Peru’s embattled President Dina Boularte rejected a formal complaint against her filed on Monday by the attorney general, deriding it as “despicable” in brief public remarks, in the latest recriminations over deadly social unrest a year ago.
It marks Attorney General Patricia Benavides’ first charge before Congress against the president, following nearly a year-long investigation.
Earlier in the day the attorney general was reported to have fired an anti-corruption prosecutor who was investigating her.
Announcing the complaint during a televised speech, Benavides said she rejected the investigations against her that seek to “destabilize the independence of powers.”
President Dina Boluarte, who took office last December following the controversial ouster and jailing of her predecessor, described the constitutional complaint issued by Benavides as “causing astonishment”.
“We express our condemnation for such a despicable political maneuver that improperly uses the memory of deceased patriots to distract attention from a very serious complaint against the prosecutor herself,” said Boluarte, referring to corruption accusations leveled against Benavides.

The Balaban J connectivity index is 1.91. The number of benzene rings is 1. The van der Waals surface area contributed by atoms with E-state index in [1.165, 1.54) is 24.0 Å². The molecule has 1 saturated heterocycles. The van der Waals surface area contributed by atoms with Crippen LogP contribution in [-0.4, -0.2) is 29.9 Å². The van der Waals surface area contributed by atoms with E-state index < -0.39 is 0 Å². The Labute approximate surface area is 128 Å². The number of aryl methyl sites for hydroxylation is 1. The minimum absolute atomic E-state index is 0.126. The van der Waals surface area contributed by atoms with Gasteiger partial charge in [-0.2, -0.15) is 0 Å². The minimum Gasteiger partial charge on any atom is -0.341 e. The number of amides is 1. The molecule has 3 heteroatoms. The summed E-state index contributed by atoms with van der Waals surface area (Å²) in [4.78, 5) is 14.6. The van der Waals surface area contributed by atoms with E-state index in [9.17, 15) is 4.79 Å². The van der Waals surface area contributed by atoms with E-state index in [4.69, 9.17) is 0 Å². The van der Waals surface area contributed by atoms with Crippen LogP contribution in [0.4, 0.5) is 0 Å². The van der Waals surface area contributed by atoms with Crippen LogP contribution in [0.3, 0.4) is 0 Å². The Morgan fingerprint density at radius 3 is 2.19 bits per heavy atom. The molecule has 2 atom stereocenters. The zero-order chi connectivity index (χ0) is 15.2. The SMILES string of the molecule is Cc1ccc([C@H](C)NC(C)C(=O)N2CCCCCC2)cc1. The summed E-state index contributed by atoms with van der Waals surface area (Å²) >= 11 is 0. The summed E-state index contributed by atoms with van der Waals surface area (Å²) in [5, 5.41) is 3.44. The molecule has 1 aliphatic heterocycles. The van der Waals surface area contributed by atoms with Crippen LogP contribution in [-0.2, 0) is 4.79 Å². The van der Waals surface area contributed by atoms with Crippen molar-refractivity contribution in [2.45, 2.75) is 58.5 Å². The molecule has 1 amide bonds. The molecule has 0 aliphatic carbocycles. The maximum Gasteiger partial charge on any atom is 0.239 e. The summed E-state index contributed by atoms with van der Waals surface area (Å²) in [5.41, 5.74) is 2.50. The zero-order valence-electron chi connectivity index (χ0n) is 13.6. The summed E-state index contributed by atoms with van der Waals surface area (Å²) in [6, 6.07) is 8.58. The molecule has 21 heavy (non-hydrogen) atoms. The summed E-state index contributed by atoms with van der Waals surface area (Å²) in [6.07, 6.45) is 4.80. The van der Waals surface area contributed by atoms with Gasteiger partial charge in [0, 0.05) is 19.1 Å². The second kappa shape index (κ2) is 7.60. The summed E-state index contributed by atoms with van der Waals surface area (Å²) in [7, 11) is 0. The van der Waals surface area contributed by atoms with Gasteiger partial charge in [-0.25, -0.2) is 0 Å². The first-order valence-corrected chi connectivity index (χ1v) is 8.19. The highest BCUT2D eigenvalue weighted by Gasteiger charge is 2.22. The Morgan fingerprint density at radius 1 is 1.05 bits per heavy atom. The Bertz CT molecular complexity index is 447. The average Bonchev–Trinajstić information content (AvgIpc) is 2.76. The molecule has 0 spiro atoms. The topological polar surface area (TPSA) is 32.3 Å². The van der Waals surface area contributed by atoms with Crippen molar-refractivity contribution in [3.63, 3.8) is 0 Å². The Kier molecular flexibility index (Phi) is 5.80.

The ouster of former President Pedro Castillo plunged the Andean country into weeks of angry and sometimes violent protests that claimed at least 40 lives. Hundreds more suffered injuries.
Boluarte previously served as vice president to Castillo, who had unlawfully sought to dissolve Congress ahead of a planned vote by lawmakers to remove him.
The attorney general’s office first announced in January it was launching a probe into Boluarte and members of her cabinet on charges of “genocide, qualified homicide and serious injuries.”
If Congress accepts the attorney general’s complaint, it could lead to Boluarte’s removal from office.
“The death of any Peruvian should not be allowed, as well as the abuse of power,” said Benavides, whose complaint cites six specific victims.
Several anti-corruption prosecutors within the attorney general’s office also called for the resignation of Benavides on Monday.
Meanwhile, Boluarte’s approval fell to its lowest level to date in a poll published last weekend at just 8%, while her disapproval reached 85%, according to the IEP survey.